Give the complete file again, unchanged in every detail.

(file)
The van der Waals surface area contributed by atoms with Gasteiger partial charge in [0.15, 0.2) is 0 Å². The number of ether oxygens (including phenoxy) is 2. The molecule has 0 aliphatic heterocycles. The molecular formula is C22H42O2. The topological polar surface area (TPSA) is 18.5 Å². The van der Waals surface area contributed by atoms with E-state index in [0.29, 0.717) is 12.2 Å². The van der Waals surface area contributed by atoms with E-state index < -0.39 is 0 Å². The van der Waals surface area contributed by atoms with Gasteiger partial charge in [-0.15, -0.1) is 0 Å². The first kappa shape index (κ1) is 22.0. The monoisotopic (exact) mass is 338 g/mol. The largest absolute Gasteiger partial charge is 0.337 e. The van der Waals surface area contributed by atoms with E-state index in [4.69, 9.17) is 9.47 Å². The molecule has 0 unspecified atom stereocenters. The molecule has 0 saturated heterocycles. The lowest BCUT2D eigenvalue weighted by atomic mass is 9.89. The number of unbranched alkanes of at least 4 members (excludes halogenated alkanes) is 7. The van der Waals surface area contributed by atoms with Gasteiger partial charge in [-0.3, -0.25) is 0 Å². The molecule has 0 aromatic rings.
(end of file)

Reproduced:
The van der Waals surface area contributed by atoms with Gasteiger partial charge in [0.15, 0.2) is 0 Å². The number of ether oxygens (including phenoxy) is 2. The molecule has 0 aliphatic heterocycles. The molecular formula is C22H42O2. The topological polar surface area (TPSA) is 18.5 Å². The van der Waals surface area contributed by atoms with E-state index in [0.29, 0.717) is 12.2 Å². The van der Waals surface area contributed by atoms with E-state index < -0.39 is 0 Å². The van der Waals surface area contributed by atoms with Gasteiger partial charge in [-0.15, -0.1) is 0 Å². The first kappa shape index (κ1) is 22.0. The monoisotopic (exact) mass is 338 g/mol. The largest absolute Gasteiger partial charge is 0.337 e. The van der Waals surface area contributed by atoms with E-state index in [4.69, 9.17) is 9.47 Å². The molecule has 0 unspecified atom stereocenters. The molecule has 0 saturated heterocycles. The lowest BCUT2D eigenvalue weighted by atomic mass is 9.89. The number of unbranched alkanes of at least 4 members (excludes halogenated alkanes) is 7. The van der Waals surface area contributed by atoms with Gasteiger partial charge in [-0.3, -0.25) is 0 Å². The molecule has 0 aromatic rings.